Use your GPS now to improve your hunting in 2017

If you have a handheld GPS unit, you can really put it to use for your hunting. Even in preparing for the next season.

Of course a smart phone with a GPS program will work to a degree, but it will not be as accurate if you use your GPS with the wide area augmentation system (WAAS) feature activated.

I suggest you make another trip or two to your hunting area, taking your GPS with you. Yes, I know you know the area like the back of your hand, but the positions captured by your GPS might show you shortcuts, as well as improve your hunting next year, especially when shown or transferred to a map.

Put away your forestry flagging tape and mark your locations with the precision of GPS.

Winter weather should have knocked down most of the ground foliage, or at least have limited it to a great deal. In addition, the leaves on deciduous trees have all but disappeared, and those conditions now allow hunters to scout and mark areas of interest by using GPS units.

Doing so when there are little or no foliage will allow you to see rubs, tracks, scrapes, squirrel nests and turkey roosting sites more clearly.

It will also allow you to mark any of the areas where you harvested game.

You will be able to see where the most-productive hunting areas are located and will help avoid certain areas because of no activity or hazards. You might end up moving your stand to one of the new areas.

Also, if you hunt with a club, you can mark all the stands and assign them names for next year. You might be surprised to see where these stands are located when plotted on a hard-copy map of the area.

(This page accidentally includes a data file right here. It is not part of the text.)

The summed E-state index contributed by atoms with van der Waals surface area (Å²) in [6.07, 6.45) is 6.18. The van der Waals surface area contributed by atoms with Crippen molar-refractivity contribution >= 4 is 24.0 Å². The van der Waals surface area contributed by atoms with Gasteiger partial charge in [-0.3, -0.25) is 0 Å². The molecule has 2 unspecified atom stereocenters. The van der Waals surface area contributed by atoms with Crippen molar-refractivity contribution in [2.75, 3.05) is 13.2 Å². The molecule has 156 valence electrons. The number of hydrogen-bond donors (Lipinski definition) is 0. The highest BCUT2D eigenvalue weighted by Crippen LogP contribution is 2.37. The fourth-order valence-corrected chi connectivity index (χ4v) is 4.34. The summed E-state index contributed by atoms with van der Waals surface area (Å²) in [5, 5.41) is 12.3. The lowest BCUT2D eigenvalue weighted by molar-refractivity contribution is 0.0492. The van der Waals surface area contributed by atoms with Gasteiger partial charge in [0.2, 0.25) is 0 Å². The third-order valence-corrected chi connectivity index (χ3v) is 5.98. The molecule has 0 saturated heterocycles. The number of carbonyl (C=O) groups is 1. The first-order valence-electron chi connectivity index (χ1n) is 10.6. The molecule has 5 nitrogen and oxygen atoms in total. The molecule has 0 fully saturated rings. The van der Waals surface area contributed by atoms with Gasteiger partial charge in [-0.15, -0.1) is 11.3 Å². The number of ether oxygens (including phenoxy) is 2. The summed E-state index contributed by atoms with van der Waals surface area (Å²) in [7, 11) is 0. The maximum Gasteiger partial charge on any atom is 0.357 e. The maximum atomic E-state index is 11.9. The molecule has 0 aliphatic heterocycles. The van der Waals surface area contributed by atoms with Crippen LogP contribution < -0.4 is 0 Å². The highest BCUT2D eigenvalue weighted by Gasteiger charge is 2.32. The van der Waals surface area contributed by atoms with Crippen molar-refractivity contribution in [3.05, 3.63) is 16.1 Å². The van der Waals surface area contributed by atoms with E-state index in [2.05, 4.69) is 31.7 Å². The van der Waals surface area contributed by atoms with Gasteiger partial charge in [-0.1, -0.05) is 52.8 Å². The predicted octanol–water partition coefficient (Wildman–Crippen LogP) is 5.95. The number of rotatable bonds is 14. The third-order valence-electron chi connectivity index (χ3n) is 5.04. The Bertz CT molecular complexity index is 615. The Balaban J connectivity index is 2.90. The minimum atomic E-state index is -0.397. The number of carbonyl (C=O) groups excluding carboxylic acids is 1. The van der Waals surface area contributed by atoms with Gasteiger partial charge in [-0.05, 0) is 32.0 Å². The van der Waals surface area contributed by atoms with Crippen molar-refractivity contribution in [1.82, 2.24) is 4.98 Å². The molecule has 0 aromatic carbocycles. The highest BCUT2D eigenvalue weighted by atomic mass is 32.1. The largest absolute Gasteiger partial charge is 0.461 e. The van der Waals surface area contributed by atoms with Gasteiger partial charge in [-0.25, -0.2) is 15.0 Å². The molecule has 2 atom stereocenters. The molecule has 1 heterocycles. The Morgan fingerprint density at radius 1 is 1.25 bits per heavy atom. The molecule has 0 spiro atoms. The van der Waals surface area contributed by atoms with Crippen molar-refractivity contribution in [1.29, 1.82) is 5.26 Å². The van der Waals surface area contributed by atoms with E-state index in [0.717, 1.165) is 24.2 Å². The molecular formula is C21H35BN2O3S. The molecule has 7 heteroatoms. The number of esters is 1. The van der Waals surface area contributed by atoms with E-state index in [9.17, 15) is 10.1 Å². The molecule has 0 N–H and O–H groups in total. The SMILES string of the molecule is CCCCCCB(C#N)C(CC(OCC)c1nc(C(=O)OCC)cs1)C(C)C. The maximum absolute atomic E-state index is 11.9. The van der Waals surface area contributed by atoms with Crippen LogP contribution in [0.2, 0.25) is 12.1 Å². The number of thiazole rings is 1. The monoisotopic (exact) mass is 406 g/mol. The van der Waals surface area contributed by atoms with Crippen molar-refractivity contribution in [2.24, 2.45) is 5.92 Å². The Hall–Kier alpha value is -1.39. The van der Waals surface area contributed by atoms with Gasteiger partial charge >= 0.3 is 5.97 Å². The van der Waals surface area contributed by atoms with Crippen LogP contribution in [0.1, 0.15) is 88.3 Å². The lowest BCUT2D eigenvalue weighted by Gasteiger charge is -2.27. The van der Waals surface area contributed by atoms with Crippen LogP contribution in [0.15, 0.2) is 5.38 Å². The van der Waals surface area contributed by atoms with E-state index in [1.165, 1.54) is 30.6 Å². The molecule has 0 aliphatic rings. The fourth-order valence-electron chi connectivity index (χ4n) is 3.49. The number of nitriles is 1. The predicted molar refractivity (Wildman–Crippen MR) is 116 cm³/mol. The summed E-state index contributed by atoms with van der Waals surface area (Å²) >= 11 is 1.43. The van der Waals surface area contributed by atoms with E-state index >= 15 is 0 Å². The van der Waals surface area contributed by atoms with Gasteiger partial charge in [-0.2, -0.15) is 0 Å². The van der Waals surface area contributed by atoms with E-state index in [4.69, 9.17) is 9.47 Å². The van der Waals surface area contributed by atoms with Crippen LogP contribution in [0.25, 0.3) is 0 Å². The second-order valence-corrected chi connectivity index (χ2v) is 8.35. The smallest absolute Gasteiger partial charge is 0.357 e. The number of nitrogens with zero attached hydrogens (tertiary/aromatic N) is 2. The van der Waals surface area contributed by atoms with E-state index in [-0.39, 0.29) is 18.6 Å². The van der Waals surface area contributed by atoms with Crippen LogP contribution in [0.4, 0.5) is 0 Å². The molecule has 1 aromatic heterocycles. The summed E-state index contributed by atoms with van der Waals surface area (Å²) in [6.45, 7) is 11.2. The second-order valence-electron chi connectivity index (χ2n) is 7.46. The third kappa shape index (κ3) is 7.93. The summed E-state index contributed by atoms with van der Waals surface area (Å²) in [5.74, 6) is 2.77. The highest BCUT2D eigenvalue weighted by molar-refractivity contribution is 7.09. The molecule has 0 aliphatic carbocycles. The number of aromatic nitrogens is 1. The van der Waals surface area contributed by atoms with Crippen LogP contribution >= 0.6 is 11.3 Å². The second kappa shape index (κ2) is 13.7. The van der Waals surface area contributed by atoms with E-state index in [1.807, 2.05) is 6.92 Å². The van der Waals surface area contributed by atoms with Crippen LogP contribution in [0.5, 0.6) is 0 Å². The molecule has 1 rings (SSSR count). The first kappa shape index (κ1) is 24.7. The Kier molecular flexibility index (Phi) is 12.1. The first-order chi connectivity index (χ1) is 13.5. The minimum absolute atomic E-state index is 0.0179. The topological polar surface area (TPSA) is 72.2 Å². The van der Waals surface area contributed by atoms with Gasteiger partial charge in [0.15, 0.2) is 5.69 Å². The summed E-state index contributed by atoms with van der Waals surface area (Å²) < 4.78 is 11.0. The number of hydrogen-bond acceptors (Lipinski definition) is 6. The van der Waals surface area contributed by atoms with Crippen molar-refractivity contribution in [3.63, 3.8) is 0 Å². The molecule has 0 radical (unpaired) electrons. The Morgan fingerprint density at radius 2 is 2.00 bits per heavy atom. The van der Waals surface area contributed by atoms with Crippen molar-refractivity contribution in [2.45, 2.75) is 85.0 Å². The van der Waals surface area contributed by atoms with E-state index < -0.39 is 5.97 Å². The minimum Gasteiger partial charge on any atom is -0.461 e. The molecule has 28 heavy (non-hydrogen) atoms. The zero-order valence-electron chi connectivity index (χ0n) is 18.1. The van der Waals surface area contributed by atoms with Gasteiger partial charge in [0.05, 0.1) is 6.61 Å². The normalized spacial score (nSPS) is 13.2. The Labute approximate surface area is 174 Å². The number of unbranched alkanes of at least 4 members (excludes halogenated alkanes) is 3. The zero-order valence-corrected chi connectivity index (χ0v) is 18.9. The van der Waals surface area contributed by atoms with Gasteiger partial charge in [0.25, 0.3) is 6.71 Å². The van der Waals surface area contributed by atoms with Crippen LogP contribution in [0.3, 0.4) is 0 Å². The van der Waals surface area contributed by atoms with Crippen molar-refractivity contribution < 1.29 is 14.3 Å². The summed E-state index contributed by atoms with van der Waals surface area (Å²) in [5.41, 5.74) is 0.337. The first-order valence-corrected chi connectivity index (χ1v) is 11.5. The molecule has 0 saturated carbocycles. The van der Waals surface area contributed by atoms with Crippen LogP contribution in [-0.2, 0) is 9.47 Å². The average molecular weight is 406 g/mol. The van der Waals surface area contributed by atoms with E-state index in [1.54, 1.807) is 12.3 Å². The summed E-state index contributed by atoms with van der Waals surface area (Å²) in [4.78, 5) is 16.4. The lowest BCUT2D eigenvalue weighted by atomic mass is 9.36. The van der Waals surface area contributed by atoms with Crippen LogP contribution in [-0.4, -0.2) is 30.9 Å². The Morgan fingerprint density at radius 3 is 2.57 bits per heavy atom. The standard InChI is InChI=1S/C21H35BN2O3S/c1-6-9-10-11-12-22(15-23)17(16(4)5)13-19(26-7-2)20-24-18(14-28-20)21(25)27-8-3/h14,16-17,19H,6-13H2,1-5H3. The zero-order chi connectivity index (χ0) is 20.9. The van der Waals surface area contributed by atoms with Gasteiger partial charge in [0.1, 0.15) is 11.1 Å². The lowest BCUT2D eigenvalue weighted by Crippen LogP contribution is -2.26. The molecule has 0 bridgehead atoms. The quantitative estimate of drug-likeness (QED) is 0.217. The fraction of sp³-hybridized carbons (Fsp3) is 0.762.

Of course, knowing the deep holes in your duck pond is also a great benefit, and can even be a life saver.

Most GPS units allow you to lay a trail or track to and from an area, and it gives you the opportunity to mark significant locations for future use.

Start with the GPS unit. You should begin your day by clearing your track log. Either save your important existing tracks as a specific number for later use or delete them from the internal memory of the unit.

This will give you a clean slate of new tracks for your present journey in the woods. Be sure to turn on the track feature after clearing the existing memory.

If you are going to a tried-and-true stand, the unit will trace your steps to it. If you have to scout for a stand, the unit will show you the route you choose for getting to the stand.

When you get to your starting point, turn the unit on and mark the position as a waypoint. I call mine “Start.” Be sure the GPS is recording your position and begin your journey.

Pay attention to any deer scrapes, rubs, bedding areas, nests or turkey roosting trees and, of course, any antler drops you encounter.

Mark and save these locations for future use.

Also capture special locations such as trail junctions, creek crossings, feed areas and the necessary navigation points.

Mark the locations in your GPS as a waypoint. When your trip is complete, turn the GPS unit off.

After returning to your home or camp, transfer the waypoints, tracks and trails to your manufacturer’s data transfer program in your computer or to an appropriate mapping program such as Google Earth.

Convert the data to the proper data format.

By using whatever program you have in your computer, convert the tracks to a route. It is nearly impossible to follow a track or trail over and over again when leaving and accessing your hunting area. By having the points saved as a route, the GPS will do the work for you, telling you where each turn is located, the name of the location, how far and bearing to the next turn, and how long will it take you to reach the next leg point.

Save the amended track to a route. For returning back to the starting point you should simply reverse the route.

It is worth your time and effort to get the most-current information you can for the next hunting season.

About Captain Paul Titus 192 Articles
Capt. Paul Titus has been responding to G.P.S questions on since 2000. He has been fishing and hunting in Louisiana since 1957. Titus holds a USCG license and conducts instruction courses in the use of GPS for private individuals and government agencies.